We start the new season with the most famous assassination in history!
We travel back to Ancient Rome to explore the life and death of Julius Caesar. We watch his rise from a young and ambitious nobleman to the pinnacle of state power, by way of bloody military campaigns and skillful political scheming.
In 44 BC, as dictator perpetuo, Caesar wielded enormous power. Unsurprisingly this aroused deep jealousy amongst his fellow patricians. Moreover, the Romans still had profound republican sentiments and they feared that Caesar would make himself king.
A plot was hatched by members of the aristocracy to assassinate the man they called a tyrant. The Senate House next to the Theatre of Pompey was chosen as the best place to launch the attack on the Ides of March.
Civil warfare ensued, with the leading conspirators eventually defeated. Two of Caesar’s allies, Mark Antony and Octavian, then fought for control of Rome and its empire, with the latter eventually winning out in 30 BC.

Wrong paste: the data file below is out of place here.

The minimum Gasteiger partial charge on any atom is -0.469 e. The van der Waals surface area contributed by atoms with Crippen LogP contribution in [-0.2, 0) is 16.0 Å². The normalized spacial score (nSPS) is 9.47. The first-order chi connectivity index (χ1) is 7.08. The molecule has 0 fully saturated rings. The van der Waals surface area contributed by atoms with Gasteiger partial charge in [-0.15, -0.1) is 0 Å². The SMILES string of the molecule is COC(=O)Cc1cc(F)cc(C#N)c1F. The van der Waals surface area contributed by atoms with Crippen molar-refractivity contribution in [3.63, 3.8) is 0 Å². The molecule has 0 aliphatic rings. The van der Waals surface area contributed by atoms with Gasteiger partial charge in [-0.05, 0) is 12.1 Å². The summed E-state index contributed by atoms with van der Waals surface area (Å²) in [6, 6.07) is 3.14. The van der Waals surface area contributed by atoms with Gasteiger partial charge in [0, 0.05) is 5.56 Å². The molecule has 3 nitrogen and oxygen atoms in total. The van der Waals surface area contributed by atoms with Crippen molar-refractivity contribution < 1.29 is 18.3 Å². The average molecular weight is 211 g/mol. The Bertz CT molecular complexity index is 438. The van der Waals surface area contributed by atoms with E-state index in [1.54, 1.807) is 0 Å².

Octavian, the nephew and adopted son of Caesar, would reign as the Emperor Augustus, founder of the Julio-Claudian dynasty that would govern Rome for the next century.
Robert Graves’s translation of the ancient historian Suetonius’s The Twelve Caesars is a lively account of the life and death of Julius Caesar and the rulers who followed him: The Twelve Caesars
This work by historian Barry Strauss is very engagingly written: The Death of Caesar: The Story of History's Most Famous Assassination
Attribution for music used in this episode:
Assassinations Podcast Theme Music (Intro, Outro, and Transitions) written and performed by Graeme Ronald